Peter Mureithi Kriuki is a Monitoring, Evaluation, Accountability and Learning (MEAL) professional with over seven years experience integrating ICT in MEAL activities in 7 countries in Africa. He hold a Masters degree in environmental studies and community development and is undertaking... Read More →


Wednesday May 18, 2016 10:45 - 11:50
Ivory - Partition 1

10:45

Narrative Storytelling Videos in Agricultural Technology Learning and Adoption
Limited Capacity filling up

In this session, I’m going to present how agricultural training videos featuring narrative stories are created. I’m going to share experience on

-developing non-scripted video storyboard,

-engaging farmer actors in co-creating video content

-integrating the technical steps with the narrative stories

Lastly, I will share our evaluation of these videos on the farmers’ learning and testing of the agricultural technology.

Video-based training provide opportunities to rural population to access reliable information about agricultural technologies. However, questions about how to design video content, who to present the messages and what to present are not well explored. Narrative storytelling, as an approach to create video content, normally involves farmers with experience of the technology as actors to share their stories about learning and implementation of certain technology. Farmers actors are encouraged to share personal stories including how they develop the motivations of learning and testing, how they overcome challenges during the testing and etc.,. This kind of video integrates technical content and narrative content together, and intends to psychologically and social prepare the farmers in their technology learning and adoption.

A field test conducted in Malawi shows that, after viewing the video, participants saw connection between the narrative video content (i.e. the farmer actors' appearance, social identity, and constraints described in the video) and their real lives. Moreover, participants were inspired by the narratives shared by their fellow farmers who acted in the video, which seemed associated with their adjustment of existing mindsets about low crop productivity as well as gender relations. For example, women were motivated to overcome the gender stereotype which hinder their testing of the new technology. Such adjustments encouraged participants to consider strategic solutions to overcome the social and cultural constraints of learning and testing the technology.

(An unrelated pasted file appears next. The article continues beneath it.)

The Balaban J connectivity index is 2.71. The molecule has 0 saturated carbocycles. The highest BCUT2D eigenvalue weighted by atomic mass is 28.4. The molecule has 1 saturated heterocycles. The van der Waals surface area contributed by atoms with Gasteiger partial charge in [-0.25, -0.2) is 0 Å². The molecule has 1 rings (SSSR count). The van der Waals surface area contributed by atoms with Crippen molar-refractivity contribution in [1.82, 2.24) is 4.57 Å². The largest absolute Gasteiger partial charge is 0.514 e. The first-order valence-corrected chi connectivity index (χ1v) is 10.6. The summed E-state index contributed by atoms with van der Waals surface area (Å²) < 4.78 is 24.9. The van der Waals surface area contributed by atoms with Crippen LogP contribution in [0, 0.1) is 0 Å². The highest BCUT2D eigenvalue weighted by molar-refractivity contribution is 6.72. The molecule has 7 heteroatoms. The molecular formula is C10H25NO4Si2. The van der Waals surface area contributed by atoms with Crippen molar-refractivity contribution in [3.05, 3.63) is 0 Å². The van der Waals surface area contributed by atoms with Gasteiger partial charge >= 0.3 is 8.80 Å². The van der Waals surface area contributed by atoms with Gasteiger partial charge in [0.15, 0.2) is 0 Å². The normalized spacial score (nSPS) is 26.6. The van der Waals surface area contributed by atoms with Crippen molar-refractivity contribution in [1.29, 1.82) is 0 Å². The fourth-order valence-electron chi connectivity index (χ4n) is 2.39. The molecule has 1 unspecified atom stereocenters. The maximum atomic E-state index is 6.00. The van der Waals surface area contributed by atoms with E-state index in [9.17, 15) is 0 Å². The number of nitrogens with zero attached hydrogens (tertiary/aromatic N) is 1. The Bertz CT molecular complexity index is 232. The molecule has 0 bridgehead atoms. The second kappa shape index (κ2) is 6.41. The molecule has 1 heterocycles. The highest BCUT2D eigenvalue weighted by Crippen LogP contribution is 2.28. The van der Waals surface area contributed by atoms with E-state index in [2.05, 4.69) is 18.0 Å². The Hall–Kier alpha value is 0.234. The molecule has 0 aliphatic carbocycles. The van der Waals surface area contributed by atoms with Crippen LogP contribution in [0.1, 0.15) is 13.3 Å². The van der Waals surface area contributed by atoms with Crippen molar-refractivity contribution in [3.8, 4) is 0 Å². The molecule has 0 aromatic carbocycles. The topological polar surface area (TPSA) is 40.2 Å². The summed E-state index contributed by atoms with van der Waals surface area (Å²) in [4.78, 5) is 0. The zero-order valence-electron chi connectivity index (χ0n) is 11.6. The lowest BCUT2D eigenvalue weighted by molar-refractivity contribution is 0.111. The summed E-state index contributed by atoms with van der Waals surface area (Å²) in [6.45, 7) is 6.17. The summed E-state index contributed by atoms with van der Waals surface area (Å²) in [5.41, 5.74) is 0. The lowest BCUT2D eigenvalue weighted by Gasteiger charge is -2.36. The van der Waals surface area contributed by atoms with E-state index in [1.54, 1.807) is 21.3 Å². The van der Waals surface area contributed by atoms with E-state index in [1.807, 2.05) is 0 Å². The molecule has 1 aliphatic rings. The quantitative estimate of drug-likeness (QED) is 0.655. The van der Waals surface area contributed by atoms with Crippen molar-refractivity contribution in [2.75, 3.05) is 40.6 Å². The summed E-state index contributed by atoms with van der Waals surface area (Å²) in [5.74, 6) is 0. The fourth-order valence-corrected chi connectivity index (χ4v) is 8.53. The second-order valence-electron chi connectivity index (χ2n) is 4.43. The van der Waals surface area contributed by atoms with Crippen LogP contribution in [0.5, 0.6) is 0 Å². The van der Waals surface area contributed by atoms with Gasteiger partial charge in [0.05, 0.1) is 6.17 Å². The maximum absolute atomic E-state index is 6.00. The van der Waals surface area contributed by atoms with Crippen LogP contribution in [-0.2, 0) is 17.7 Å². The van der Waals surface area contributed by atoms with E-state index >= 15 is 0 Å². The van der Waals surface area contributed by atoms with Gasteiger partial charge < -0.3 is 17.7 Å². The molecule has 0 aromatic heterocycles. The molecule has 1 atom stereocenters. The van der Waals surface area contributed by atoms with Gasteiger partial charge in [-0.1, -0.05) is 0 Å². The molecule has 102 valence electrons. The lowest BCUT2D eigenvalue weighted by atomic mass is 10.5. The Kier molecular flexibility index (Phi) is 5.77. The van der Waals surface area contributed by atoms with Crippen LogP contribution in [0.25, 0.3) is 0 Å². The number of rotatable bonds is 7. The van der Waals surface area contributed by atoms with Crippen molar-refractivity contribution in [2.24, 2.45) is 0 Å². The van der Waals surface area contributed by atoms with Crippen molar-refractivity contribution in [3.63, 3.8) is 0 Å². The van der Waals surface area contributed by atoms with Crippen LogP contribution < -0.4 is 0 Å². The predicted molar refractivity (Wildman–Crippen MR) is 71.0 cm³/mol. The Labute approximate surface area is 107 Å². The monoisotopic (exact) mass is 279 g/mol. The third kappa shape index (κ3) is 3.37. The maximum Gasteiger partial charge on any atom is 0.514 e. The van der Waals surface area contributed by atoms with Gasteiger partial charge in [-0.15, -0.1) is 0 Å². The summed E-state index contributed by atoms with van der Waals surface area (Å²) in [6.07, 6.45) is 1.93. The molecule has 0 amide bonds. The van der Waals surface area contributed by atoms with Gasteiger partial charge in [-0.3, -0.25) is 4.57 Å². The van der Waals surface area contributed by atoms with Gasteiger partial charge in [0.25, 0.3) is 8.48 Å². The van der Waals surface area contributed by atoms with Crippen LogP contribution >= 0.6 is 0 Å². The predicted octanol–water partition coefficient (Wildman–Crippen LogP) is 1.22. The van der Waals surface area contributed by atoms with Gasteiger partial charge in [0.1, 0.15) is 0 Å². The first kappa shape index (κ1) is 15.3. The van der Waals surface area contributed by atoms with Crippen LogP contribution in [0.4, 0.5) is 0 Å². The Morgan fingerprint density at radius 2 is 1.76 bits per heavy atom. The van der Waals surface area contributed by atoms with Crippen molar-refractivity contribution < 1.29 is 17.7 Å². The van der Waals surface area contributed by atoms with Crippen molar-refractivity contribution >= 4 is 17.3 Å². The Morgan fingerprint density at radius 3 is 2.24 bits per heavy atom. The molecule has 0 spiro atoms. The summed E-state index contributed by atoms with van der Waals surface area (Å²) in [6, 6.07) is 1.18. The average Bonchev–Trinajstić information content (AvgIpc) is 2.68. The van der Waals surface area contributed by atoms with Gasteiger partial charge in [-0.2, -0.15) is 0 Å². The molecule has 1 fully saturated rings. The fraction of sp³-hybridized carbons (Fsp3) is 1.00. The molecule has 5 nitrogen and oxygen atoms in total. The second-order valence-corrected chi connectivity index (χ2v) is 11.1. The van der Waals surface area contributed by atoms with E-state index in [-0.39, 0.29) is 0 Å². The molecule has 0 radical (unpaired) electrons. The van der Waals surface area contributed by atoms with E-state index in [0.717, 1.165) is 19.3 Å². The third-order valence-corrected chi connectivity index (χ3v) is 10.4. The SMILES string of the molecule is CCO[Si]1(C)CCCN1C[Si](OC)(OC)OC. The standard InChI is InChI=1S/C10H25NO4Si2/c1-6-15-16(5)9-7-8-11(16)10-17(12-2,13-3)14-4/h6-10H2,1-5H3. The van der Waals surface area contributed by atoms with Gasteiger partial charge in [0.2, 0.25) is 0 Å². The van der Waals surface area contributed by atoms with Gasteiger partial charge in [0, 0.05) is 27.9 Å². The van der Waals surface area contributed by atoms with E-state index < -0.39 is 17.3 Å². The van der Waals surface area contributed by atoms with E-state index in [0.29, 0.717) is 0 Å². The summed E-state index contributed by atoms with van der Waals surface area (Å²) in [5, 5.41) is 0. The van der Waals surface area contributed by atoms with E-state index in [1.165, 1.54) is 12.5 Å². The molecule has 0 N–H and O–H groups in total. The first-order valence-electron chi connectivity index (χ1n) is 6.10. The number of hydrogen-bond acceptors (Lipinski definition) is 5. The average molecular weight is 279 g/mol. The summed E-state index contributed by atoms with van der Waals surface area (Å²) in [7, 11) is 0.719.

Speakers
avatar for Tian Cai

Tian Cai

Research Associate, Michigan State University
I explore how to design and create extension training content preparing people, especially farmers, in the developing world learn and adopt agricultural technology. I also study how the content delivered by these ICT approaches could encourage the farmers to change their mindset... Read More →



Wednesday May 18, 2016 10:45 - 11:50
Jambo Conference Centre E

11:50

Reaching the Rural Unconnected
Limited Capacity full

Farmer to Farmer videos in local languages distributed in places without electricity, internet or even mobile signal. Access Agriculture shows what is possible with suitable off-line technology. This is a very practical demonstration of the Smart Projector loaded with Access Agriculture videos.

Speakers
FC

Francis Chepyegon

ICT Manager, Access Agriculture
Francis has been part of Access Agriculture since it was founded 3.5 years ago.  He has assisted at the main training weeks for production of “farmer to farmer” style videos in local languages.  Previously with Heifer International, Francis has overseen the inputting of material... Read More →


Wednesday May 18, 2016 11:50 - 12:50
Jambo Conference Centre E

11:50

The Influence of ICT on Improvement of Farming Business and Increasing Support Efficiency
Limited Capacity seats available

The nut sector has a bright future. However the current production systems in Africa are sub optimal, which is both a missed opportunity for farmers as for the industry. But how to create a closer collaboration between the different actors to work on improvement of production that results in higher income for the farmers?

A MIS system, 3S (Sustainable Supply System), was developed to benchmark performances at farmers level, in order to clarify where to improve what. This system is currently being implemented in such a way that middlemen are eliminated, training has becoming more adopted to the specific needs of farmers and costs are decreasing. At this stage the system is being implemented at 7 factories all over Africa and will soon become a standard in cashew. It will soon move to other nuts.

The 3S system is creating full traceability from farmer to retail shelf and is positioned as a 'beyond certification system' in which verification is the key, instead of the quite expensive certification. For more info: www.supply3s.com